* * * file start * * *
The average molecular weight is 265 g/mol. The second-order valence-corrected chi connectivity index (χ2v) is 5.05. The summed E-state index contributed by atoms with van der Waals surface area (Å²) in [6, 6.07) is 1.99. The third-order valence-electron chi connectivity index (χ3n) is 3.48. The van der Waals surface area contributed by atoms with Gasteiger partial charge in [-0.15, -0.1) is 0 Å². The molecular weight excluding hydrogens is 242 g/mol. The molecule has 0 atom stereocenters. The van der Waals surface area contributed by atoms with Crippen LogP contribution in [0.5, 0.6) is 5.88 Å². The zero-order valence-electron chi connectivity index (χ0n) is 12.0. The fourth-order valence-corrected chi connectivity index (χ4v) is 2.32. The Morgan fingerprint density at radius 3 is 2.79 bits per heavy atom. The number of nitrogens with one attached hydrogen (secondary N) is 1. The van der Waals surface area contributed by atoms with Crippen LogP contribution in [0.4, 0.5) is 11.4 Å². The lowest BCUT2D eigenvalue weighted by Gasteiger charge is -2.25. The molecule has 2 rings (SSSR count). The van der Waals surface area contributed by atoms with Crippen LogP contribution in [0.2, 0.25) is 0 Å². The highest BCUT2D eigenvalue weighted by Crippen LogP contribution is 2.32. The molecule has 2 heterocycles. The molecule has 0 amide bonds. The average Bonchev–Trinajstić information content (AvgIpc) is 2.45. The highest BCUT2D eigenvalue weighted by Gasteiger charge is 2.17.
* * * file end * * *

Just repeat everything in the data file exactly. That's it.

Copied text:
The average molecular weight is 265 g/mol. The second-order valence-corrected chi connectivity index (χ2v) is 5.05. The summed E-state index contributed by atoms with van der Waals surface area (Å²) in [6, 6.07) is 1.99. The third-order valence-electron chi connectivity index (χ3n) is 3.48. The van der Waals surface area contributed by atoms with Gasteiger partial charge in [-0.15, -0.1) is 0 Å². The molecular weight excluding hydrogens is 242 g/mol. The molecule has 0 atom stereocenters. The van der Waals surface area contributed by atoms with Crippen LogP contribution in [0.5, 0.6) is 5.88 Å². The zero-order valence-electron chi connectivity index (χ0n) is 12.0. The fourth-order valence-corrected chi connectivity index (χ4v) is 2.32. The Morgan fingerprint density at radius 3 is 2.79 bits per heavy atom. The number of nitrogens with one attached hydrogen (secondary N) is 1. The van der Waals surface area contributed by atoms with Crippen LogP contribution in [0.4, 0.5) is 11.4 Å². The lowest BCUT2D eigenvalue weighted by Gasteiger charge is -2.25. The molecule has 2 rings (SSSR count). The van der Waals surface area contributed by atoms with Crippen LogP contribution in [0.2, 0.25) is 0 Å². The highest BCUT2D eigenvalue weighted by Crippen LogP contribution is 2.32. The molecule has 2 heterocycles. The molecule has 0 amide bonds. The average Bonchev–Trinajstić information content (AvgIpc) is 2.45. The highest BCUT2D eigenvalue weighted by Gasteiger charge is 2.17.